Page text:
Is it any wonder that some providers skip a few, if not all, of the 14 or so steps used in Dr. Mopper's article to contour and polish every surface of an anterior composite, despite the amazing results?

Best practices

So what are your brick-and-mortar colleagues really doing in their offices? A nonscientific survey of nine Austin, TX, area general dentists who happened to answer their telephone found that 9 out of 9 invariably use two to three grits (coarse, medium, fine) to contour and polish most restorations chairside. If the patient complains "It feels rough," they dig out the polishing paste or a silicone greenie. Cups and points enjoyed slight popularity over the more traditional pop-on flexible disk.

David Clark, DDS, a University of Washington School of Dentistry graduate, with a microscope-centered restorative practice in Tacoma, WA, has a three-step "Rock Star Finish" he recommends for composites. He demonstrates his preferred technique on YouTube. Dr. Clark warns clinicians not to overheat the tooth, which harms the pulp and bakes the composite, resulting in a chalky-looking restoration. He uses lots of water with a handpiece at low torque around 12,000 rpm to achieve an infinity edge, natural-looking restoration.

Vision USA Lab in Cherry Hill, NJ, also has an instructional video online where technician Nery Paredes demonstrates a good technique for polishing a porcelain crown to a natural luster.

Ultimately, the method and type of abrasive used should be guided by the type of material, not simply personal preference or convenience. For the best results, follow the manufacturer's or lab's recommendations.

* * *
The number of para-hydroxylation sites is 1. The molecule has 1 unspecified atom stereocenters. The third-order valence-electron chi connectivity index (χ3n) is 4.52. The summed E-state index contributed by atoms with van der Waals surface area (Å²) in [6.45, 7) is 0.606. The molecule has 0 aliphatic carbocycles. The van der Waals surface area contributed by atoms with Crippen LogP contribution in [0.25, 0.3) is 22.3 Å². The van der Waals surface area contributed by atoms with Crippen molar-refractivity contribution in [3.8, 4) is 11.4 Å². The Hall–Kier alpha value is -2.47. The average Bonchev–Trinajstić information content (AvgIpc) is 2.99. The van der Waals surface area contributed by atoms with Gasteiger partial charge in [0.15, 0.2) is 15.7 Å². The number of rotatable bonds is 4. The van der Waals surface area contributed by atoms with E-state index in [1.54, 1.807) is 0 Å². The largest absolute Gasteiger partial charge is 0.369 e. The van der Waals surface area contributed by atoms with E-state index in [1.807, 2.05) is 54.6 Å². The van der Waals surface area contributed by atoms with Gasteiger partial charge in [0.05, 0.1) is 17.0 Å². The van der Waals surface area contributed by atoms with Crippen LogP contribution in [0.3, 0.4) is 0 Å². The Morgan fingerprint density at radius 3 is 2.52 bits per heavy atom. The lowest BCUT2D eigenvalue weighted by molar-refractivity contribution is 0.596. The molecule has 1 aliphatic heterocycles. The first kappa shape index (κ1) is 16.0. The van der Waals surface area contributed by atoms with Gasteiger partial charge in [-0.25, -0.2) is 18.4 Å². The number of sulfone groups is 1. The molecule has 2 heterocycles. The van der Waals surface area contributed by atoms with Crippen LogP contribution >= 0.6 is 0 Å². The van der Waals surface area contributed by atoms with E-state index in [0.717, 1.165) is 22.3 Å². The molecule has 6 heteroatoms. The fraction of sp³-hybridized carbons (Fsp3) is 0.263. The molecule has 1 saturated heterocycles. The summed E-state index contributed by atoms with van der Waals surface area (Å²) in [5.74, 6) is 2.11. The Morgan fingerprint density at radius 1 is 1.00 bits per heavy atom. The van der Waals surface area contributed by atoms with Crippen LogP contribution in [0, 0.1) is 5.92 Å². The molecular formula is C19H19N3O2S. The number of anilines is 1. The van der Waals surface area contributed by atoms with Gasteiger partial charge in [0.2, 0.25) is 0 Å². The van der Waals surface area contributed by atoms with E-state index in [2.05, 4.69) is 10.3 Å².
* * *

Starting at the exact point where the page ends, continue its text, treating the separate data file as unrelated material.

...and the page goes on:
New developments

Whether it's for acrylic, ceramic, or composite, the ideal polishing system would have the following qualities: not harmful to surrounding soft tissue, ease of use, ability to adapt to every surface of the tooth, cost-effective, and ability to polish multiple types of restorations. Additionally, it should help the clinician achieve the objectives cited by Dr. Mopper.

Perhaps in response to the demand for finishing and polishing products that are easier to use than pop-on disks, 3M Espe recently introduced the Sof-Lex spiral finishing and polishing wheels. There is nothing quite like it among the dozens of products we reviewed. Its uniqueness comes from the flexible shape that adapts to every surface of the tooth from any angle, including the interproximal (no need to switch shapes).

To visualize it, imagine a windmill made out of silicone. The "fingers" of the spiral are embedded with abrasives so every surface of the wheel can be used. The easy two-step, single-use system can be used on direct and indirect restorations: composites, resin-modified glass ionomers, temporary material, resin nanoceramics, and precious/nonprecious metals. No water cooling is needed when the pop-on spirals are used as directed, according to the manufacturer. The long-term results of this product have not been documented, but the initial reviews are favorable.

Click here to see a clinical case from start to finish by Jeff Blank, DDS, in Fort Mill, SC.

The variations between the physical properties of restorations commonly used to restore oral health preclude the possibility of a one-stone, one-step polisher despite our fondest wishes. The results of our initial goal of comparing and contrasting different polishing and finishing systems is that using the right type of abrasive and following the proper technique -- i.e., low heat -- for the type of material is much more critical for the long-term success than the label on the kit.

Nevertheless, the development of new products that decrease the chair time for patients and clinicians is beginning to spark more innovation in this section of the dental supplies catalogues.

Monica "Dr. mOe" Anderson, DDS, is a general dentist, writer, and motivational speaker in Austin, TX.